While there is no official statement on who Quakers are, this is mine:
Quakerism is a living, vibrant faith with several manifestations that are strikingly different. Quakers refer to themselves and each other as "Friends." The terms are used interchangeably. The majority of Friends world wide are Evangelical Christians. However, in the United States there are various other "branches" of the Quaker tree such as Liberal and Conservative Friends. The lines aren't always clear and some Friends from different branches actively seek dialogue and fellowship with one another . Some Friends are socially conservative others are very liberal. It all depends on the local group and how the Spirit leads that particular group. You can even find progressives and conservatives worshiping in the same congregation! Generally, Friends oppose physical and verbal violence, espouse equality for all people under the law, strive for simplicity in time commitments and material possessions, and testify to the importance of community balanced with private reflection and individual needs. Quakers are united in that we are to search for Truth and be honest in all we do. In Friends' experience, a person can have direct contact with God, without a book or another person or an institution. We do acknowledge the benefits of holy writings, the experiences and wisdom from other people, and the gathered community as important means to keep help us discern the way forward in our journey with the Divine.
In Quaker communities all Friends are considered equals. In Quaker conregations (generally known as Friends Meetings or Churches) members do not vote, but rather seek to find God's will in a form that is often confused with consensus. Pastors, ministers and elders (in the meetings that have them) or committees that offer pastoral care and which tend to the spiritual life of the group only have as much authority as the members of the group give them. Quakers seek God's direction in their hearts, attempting to put egos aside, to discern as a community which actions to take and what statements to make. We call this finding the "sense of the meeting."
Most Quakers attend a Friends meeting or church where they worship in a manner that resembles a protestant service. There will often be a pastoral minister, or ministry team, songs, vocal prayer, a short sermon and a reading from the Bible or the meeting's Faith and Practice. There may be a period of "open worship" that may last only a couple minutes or up to half of the time of worship. These Friends are more commonly found in the South, Midwest and West of the United States. Traditionally, however, Quaker worship is completely based in silence. During this time, Friends seek to quiet their minds (some will silently chant a mantra, a Bible verse or focus on an image to avoid distracting thoughts). Friends find that with practice and time, the "world" can fall away and in that silence we can feel or hear the voice of God. Instead of a pastoral minister, Christ is the spiritual priest who guides the movement of the Spirit in the worshippers' hearts and minds. In that silence worshippers may receive a message and those who do so will labor in that silence to discern if it is from God, and if so, if it is to be shared, and if that's the case, if it's to be shared then and not at a later time. The experience of God calling someone to deliver vocal ministry, vocal prayer or a song can be overwhelming, and can lead to an inner (or even outer) trembling or "quaking!" This type of ministry is prophetic, as it is God through us who speaks. In the line of the evangelists and prophets of the Bible, both men and women (and children) can share in this form of ministry.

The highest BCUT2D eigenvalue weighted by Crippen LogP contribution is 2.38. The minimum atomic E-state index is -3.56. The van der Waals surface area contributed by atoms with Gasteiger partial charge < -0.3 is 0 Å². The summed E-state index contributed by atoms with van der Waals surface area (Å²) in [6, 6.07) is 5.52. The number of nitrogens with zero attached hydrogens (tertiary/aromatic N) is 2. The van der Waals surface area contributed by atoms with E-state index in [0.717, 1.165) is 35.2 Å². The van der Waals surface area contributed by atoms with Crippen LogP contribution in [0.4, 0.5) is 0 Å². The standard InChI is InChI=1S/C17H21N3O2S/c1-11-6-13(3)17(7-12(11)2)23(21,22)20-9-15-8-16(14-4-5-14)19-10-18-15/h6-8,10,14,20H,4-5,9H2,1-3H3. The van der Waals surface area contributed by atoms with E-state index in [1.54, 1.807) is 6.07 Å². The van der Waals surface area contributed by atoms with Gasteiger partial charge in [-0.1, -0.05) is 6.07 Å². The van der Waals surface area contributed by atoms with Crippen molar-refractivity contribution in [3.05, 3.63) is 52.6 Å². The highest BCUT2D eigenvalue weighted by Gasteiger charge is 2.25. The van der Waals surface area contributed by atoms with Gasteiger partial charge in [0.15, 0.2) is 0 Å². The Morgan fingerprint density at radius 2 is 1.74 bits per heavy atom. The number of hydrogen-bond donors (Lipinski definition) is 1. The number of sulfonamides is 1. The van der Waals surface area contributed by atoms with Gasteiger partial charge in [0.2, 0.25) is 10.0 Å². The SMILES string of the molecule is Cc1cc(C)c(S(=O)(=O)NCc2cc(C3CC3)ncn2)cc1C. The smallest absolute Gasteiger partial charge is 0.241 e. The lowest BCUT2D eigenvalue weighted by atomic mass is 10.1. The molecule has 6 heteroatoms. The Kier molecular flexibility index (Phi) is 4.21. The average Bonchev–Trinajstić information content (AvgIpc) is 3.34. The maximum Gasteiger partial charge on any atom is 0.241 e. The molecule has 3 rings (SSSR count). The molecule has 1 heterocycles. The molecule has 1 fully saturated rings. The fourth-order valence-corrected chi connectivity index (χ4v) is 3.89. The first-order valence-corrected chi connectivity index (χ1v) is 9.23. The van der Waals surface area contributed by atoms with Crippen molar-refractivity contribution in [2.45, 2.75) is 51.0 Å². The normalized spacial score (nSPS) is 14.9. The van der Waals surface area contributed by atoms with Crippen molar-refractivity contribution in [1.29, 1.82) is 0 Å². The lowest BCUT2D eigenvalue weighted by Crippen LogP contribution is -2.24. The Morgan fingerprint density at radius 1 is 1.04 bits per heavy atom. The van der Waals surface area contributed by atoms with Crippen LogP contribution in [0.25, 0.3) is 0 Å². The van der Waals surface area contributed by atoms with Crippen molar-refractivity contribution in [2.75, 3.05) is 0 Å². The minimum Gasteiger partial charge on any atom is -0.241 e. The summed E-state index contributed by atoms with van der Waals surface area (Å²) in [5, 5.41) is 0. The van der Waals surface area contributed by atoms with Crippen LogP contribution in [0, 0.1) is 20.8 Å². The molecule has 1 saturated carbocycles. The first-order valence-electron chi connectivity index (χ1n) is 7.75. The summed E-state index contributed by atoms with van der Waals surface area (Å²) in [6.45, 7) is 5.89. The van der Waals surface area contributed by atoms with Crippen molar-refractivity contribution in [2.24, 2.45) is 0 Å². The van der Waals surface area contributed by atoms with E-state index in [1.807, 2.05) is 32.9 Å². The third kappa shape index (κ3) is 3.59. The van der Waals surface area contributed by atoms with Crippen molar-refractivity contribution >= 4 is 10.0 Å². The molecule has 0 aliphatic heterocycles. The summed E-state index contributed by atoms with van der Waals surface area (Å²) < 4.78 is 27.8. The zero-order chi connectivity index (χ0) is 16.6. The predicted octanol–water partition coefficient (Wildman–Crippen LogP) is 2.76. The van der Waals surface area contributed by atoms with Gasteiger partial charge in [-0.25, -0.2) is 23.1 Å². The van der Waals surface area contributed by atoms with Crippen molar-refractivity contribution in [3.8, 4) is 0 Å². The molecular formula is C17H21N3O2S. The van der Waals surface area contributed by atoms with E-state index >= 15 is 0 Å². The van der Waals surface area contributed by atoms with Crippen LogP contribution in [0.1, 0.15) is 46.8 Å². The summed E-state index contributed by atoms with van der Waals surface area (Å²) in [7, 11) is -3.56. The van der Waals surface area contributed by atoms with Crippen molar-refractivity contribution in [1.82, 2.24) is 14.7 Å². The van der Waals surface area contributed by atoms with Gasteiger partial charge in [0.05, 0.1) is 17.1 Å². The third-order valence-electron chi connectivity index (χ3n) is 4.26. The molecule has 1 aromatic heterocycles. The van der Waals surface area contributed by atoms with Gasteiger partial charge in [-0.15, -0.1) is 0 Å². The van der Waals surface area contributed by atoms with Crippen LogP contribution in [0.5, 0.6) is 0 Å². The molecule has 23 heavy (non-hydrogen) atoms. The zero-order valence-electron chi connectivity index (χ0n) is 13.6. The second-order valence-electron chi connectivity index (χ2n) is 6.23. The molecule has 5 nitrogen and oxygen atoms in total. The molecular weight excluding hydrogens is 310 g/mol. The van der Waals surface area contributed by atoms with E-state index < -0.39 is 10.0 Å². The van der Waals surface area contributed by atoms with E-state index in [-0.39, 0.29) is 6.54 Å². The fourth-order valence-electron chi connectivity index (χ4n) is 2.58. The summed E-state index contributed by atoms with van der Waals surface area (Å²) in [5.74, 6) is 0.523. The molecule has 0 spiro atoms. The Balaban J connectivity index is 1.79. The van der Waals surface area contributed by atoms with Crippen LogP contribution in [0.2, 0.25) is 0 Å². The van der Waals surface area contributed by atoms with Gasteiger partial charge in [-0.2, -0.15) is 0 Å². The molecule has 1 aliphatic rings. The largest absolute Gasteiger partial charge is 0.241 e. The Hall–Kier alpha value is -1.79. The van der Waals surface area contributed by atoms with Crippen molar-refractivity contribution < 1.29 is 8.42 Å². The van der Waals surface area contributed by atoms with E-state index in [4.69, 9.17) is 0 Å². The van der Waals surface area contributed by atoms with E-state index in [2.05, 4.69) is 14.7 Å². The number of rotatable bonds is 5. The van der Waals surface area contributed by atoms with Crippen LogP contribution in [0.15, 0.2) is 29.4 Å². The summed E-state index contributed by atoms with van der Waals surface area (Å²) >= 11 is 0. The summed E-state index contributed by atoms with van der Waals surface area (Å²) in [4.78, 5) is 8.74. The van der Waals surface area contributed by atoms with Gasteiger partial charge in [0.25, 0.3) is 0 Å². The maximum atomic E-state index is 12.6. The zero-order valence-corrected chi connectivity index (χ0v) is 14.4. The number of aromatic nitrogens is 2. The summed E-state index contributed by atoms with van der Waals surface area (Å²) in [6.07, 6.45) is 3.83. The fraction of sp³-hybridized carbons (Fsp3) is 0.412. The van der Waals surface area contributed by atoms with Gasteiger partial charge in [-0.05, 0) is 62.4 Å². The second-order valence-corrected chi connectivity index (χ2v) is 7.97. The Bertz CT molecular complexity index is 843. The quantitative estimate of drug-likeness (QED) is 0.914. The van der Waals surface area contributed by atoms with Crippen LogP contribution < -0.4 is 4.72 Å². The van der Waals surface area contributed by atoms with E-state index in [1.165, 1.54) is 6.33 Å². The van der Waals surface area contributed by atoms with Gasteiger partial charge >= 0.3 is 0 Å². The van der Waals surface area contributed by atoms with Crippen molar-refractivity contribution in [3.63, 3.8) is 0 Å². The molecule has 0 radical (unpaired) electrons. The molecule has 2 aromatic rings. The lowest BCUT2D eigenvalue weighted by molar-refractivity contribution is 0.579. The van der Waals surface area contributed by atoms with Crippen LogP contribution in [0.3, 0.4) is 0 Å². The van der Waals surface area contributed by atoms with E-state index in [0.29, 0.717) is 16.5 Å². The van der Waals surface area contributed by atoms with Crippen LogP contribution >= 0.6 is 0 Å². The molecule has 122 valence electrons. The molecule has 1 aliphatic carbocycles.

Quakers believe that all people have the potential to be ministers, emphasizing the "priesthood of all believers" (1 Peter 2:9) or the "universal ministry." In Quaker worship, God may call anyone to sing, speak or pray aloud. From time to time, individual Quakers are led into a particular ministry which may take many forms from pastoral ministry, prison ministry, missions, youth work, social activism and reform or Gospel Ministry . Some meetings and churches follow the tradition of recognizing gifts ("recording ministers or elders"). While the particular Quaker meeting may not employ a pastor (Evangelical Friends Church of Baltimore does) or even recognize particular ministers or ministries (Homewood & Stony Run do not), you will find a number of Quakers in a given meeting who are actively engaged in ministry and who are given spiritual care by others in their meetings.
What could the Light of Christ within be leading you to do?